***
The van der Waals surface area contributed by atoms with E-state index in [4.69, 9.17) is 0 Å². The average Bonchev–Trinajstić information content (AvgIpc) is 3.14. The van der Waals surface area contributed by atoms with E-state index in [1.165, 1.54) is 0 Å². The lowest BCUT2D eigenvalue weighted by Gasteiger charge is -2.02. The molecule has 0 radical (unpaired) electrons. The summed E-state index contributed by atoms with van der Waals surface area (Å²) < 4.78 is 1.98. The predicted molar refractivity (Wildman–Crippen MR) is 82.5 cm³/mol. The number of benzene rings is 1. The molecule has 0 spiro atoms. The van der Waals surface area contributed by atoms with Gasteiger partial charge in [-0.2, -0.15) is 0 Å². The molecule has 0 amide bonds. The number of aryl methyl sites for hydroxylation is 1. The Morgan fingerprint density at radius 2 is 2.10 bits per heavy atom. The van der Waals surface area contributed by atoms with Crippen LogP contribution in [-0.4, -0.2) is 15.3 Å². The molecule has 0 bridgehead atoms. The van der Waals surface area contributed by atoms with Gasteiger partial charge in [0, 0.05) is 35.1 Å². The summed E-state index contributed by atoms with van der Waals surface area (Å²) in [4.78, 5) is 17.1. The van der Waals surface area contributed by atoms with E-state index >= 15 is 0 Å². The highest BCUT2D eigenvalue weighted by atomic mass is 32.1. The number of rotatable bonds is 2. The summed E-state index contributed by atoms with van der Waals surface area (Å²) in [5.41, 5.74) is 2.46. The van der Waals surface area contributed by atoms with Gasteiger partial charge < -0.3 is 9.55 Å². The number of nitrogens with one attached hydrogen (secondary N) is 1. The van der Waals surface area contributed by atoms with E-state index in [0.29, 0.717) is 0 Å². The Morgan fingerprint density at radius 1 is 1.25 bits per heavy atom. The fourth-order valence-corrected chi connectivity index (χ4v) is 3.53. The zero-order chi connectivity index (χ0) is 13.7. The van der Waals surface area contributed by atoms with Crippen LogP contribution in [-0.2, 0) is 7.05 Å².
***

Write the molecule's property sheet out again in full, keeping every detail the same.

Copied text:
The van der Waals surface area contributed by atoms with E-state index in [4.69, 9.17) is 0 Å². The average Bonchev–Trinajstić information content (AvgIpc) is 3.14. The van der Waals surface area contributed by atoms with E-state index in [1.165, 1.54) is 0 Å². The lowest BCUT2D eigenvalue weighted by Gasteiger charge is -2.02. The molecule has 0 radical (unpaired) electrons. The summed E-state index contributed by atoms with van der Waals surface area (Å²) < 4.78 is 1.98. The predicted molar refractivity (Wildman–Crippen MR) is 82.5 cm³/mol. The number of benzene rings is 1. The molecule has 0 spiro atoms. The van der Waals surface area contributed by atoms with Gasteiger partial charge in [-0.2, -0.15) is 0 Å². The molecule has 0 amide bonds. The number of aryl methyl sites for hydroxylation is 1. The Morgan fingerprint density at radius 2 is 2.10 bits per heavy atom. The van der Waals surface area contributed by atoms with Crippen LogP contribution in [-0.4, -0.2) is 15.3 Å². The molecule has 0 bridgehead atoms. The van der Waals surface area contributed by atoms with Gasteiger partial charge in [0, 0.05) is 35.1 Å². The summed E-state index contributed by atoms with van der Waals surface area (Å²) in [4.78, 5) is 17.1. The van der Waals surface area contributed by atoms with E-state index >= 15 is 0 Å². The highest BCUT2D eigenvalue weighted by atomic mass is 32.1. The number of rotatable bonds is 2. The summed E-state index contributed by atoms with van der Waals surface area (Å²) in [5.41, 5.74) is 2.46. The van der Waals surface area contributed by atoms with Gasteiger partial charge < -0.3 is 9.55 Å². The number of nitrogens with one attached hydrogen (secondary N) is 1. The van der Waals surface area contributed by atoms with E-state index in [0.29, 0.717) is 0 Å². The Morgan fingerprint density at radius 1 is 1.25 bits per heavy atom. The fourth-order valence-corrected chi connectivity index (χ4v) is 3.53. The zero-order chi connectivity index (χ0) is 13.7. The van der Waals surface area contributed by atoms with Crippen LogP contribution in [-0.2, 0) is 7.05 Å².